That’s right: DuckTales made the Ghost of Christmas Past, Jiminy freakin’ Cricket, the bad guy in this episode. After some Doctor-level, quick-witted timey wimeyness lands Scrooge in possession of that time-brella, he returns to the future and leaves Jiminy all alone in the past, to dwell on what he did wrong.
Meanwhile, Dewey (pretending to be a far-removed cousin) drags emo teen Donald out to find his sister Della (Paget Brewster), who has been camping out in hopes of finding Santa. And precisely because Donald was being all emo, he let her do it alone (just like Dewey had holed himself up in his room, away from his own family’s festivities). When they find her tent abandoned and see some monstrously large tracks, they naturally get concerned… and then they’re chased by a wendigo straight into one of Della’s Santa Trap (Della is basically Webby, FYI). Della and Donald snap into action and fight him (and Donald flies into his signature red-faced rage when his precious guitar is broken during the fight). The kids get the monster all tied up and drag him back to the manor, where we realize that Della and Donald have both already figured out that Dewey is a relative from the future (so much for that paradox!), and are unimpressed. “This is only like the fourth weirdest thing that’s happened to us on Christmas,” Della says — in a line that may as well have come out of a Doctor Who special itself. And when Dewey offers to warn them about their future, they stop him because, duh, he’ll disrupt the time stream!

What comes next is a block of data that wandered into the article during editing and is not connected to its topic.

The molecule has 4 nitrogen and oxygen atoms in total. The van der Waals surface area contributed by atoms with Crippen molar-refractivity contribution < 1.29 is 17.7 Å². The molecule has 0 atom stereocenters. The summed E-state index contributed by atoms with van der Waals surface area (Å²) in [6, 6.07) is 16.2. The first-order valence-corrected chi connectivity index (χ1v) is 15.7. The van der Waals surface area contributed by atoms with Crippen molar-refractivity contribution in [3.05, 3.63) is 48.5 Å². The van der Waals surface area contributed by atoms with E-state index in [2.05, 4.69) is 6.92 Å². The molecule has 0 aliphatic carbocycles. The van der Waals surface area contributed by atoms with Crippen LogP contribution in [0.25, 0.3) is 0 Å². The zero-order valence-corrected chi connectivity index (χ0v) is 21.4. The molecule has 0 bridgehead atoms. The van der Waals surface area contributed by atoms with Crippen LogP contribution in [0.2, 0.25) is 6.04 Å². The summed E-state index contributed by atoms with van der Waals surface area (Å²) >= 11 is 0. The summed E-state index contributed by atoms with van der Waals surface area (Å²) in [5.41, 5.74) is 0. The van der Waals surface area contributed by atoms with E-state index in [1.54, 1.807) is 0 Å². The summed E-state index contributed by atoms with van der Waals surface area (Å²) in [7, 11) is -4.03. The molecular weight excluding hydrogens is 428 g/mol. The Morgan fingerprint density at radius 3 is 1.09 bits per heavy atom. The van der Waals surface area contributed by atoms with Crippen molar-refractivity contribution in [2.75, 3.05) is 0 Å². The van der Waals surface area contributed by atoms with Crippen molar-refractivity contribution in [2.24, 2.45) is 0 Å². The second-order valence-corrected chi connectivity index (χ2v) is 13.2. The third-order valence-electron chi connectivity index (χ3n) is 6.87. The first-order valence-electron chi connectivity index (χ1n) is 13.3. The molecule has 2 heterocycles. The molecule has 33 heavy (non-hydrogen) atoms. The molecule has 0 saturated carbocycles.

The siblings go into the manor to find their Uncle Scrooge, leaving Dewey outside with a wendigo that’s just broken free of its restraints. And then OUR Scrooge arrives and hits him in the head with his cane. Turns out, after leaving Jiminy in the past, Scrooge returned to the first holiday party to pick up the other two ghosts, and then spotted Dewey’s predicament as he flew toward the present. And here’s where everything comes full circle, because legend has it that the green-eyed wendigo is actually a lost soul that was transformed into a beast by its obsession and desperation. Sound familiar? He even yelled “WHEN’D HE GO? SCROOOOOGE!” during the earlier fight…